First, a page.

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Dental caries are diseases caused by bacteria, which are seen in dark colors such as brown and black on the chewing surfaces of the teeth, and can be observed as chalky white or only detected by x-ray on the interfaces of the teeth where they come into contact with each other. If dental caries progress, cavities occur on the teeth where food residues can accumulate. In the absence of intervention, first of all, sensitivity in cold and hot foods and beverages, and then continuous pain occurs.


On the hard tissues and teeth in the mouth, there is a layer we call bacterial plaque, which consists of bacteria, the sticky substance called dextran secreted by bacteria to attach to the teeth, and food residues. Bacteria in the plaque digest small food residues and release organic acids. Since these acids come into contact with the teeth for a long time due to dextran, they cause the enamel of the tooth to deteriorate by dissolving the mineral tissue, and as a result, the tooth decays.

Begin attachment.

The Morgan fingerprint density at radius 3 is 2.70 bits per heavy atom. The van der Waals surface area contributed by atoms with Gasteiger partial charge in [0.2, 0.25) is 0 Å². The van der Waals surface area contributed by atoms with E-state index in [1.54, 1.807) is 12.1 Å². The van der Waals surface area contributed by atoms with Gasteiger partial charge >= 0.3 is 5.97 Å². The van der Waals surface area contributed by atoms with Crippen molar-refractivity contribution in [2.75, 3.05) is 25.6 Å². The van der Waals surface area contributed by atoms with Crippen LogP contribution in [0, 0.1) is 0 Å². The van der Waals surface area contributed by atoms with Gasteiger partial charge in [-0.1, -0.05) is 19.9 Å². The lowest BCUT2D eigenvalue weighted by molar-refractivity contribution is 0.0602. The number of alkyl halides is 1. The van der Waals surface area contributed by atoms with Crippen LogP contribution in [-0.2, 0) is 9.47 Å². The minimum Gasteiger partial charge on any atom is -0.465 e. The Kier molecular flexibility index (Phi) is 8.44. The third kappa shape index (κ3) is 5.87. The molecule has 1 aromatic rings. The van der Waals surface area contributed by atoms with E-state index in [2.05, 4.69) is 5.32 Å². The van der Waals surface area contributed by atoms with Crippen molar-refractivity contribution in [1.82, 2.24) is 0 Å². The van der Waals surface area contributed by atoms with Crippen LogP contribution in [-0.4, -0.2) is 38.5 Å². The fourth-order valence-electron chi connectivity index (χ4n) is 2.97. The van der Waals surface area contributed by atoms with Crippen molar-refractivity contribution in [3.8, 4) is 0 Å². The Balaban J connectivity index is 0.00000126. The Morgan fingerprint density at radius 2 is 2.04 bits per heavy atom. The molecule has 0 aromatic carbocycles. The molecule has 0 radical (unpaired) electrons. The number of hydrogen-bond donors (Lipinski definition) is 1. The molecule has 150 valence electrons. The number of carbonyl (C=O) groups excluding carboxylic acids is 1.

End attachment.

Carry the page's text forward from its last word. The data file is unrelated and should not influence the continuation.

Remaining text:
In order to remove food residues sticking on the teeth, it is necessary to brush the teeth for at least 3 minutes in the morning after breakfast and before going to bed in the evening. Especially in individuals with cramped teeth, food residues accumulated on the side surfaces where the teeth come into contact with each other cannot be cleaned sufficiently even with regular tooth brushing. To prevent tooth decay in these areas, dental floss should be used at least once a day, after brushing.

A fluoride toothpaste should be used as fluoride has been proven to prevent or reduce caries formation. Toothbrush should be kept in such a way that bacteria do not accumulate on it and should be changed at regular intervals.

Sugary foods should be avoided as much as possible between main meals, and teeth should be brushed when sugary food is eaten. If it is not possible to brush, it will be appropriate to chew gums bearing the tooth-friendly emblem.

Children can be brought to regular dentist control from the first dentition period, and if necessary, protective sealant or fluoride can be applied on the teeth.

Caries risk can be determined by going to the dentist regularly at least every six months. Thus, the initial caries can be detected before they grow, and they can be treated without causing any problems.

If chalky whites or brown or black spots are seen on the teeth, it is necessary to consult a dentist immediately.